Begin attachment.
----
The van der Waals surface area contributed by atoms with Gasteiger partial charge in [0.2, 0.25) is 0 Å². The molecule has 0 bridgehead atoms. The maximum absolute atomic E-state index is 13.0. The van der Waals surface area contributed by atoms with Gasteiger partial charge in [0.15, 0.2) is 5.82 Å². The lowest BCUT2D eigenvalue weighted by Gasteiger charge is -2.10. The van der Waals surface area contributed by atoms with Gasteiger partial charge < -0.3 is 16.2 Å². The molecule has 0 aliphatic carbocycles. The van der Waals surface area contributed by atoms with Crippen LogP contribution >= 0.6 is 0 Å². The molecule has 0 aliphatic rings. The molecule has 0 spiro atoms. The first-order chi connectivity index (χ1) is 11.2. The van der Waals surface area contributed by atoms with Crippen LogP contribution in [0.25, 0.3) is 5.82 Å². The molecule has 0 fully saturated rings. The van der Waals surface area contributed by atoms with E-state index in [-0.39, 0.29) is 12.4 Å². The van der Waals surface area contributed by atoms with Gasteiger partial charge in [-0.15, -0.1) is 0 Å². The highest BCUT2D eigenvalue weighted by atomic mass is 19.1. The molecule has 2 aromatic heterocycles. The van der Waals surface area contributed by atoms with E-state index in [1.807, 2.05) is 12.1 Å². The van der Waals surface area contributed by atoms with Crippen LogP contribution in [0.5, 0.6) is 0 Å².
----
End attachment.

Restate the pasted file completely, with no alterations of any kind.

The van der Waals surface area contributed by atoms with Gasteiger partial charge in [0.2, 0.25) is 0 Å². The molecule has 0 bridgehead atoms. The maximum absolute atomic E-state index is 13.0. The van der Waals surface area contributed by atoms with Gasteiger partial charge in [0.15, 0.2) is 5.82 Å². The lowest BCUT2D eigenvalue weighted by Gasteiger charge is -2.10. The van der Waals surface area contributed by atoms with Gasteiger partial charge < -0.3 is 16.2 Å². The molecule has 0 aliphatic carbocycles. The van der Waals surface area contributed by atoms with Crippen LogP contribution >= 0.6 is 0 Å². The molecule has 0 aliphatic rings. The molecule has 0 spiro atoms. The first-order chi connectivity index (χ1) is 11.2. The van der Waals surface area contributed by atoms with Crippen LogP contribution in [0.25, 0.3) is 5.82 Å². The molecule has 0 fully saturated rings. The van der Waals surface area contributed by atoms with E-state index in [-0.39, 0.29) is 12.4 Å². The van der Waals surface area contributed by atoms with Gasteiger partial charge in [-0.15, -0.1) is 0 Å². The highest BCUT2D eigenvalue weighted by atomic mass is 19.1. The molecule has 2 aromatic heterocycles. The van der Waals surface area contributed by atoms with E-state index in [1.807, 2.05) is 12.1 Å². The van der Waals surface area contributed by atoms with Crippen LogP contribution in [0.5, 0.6) is 0 Å².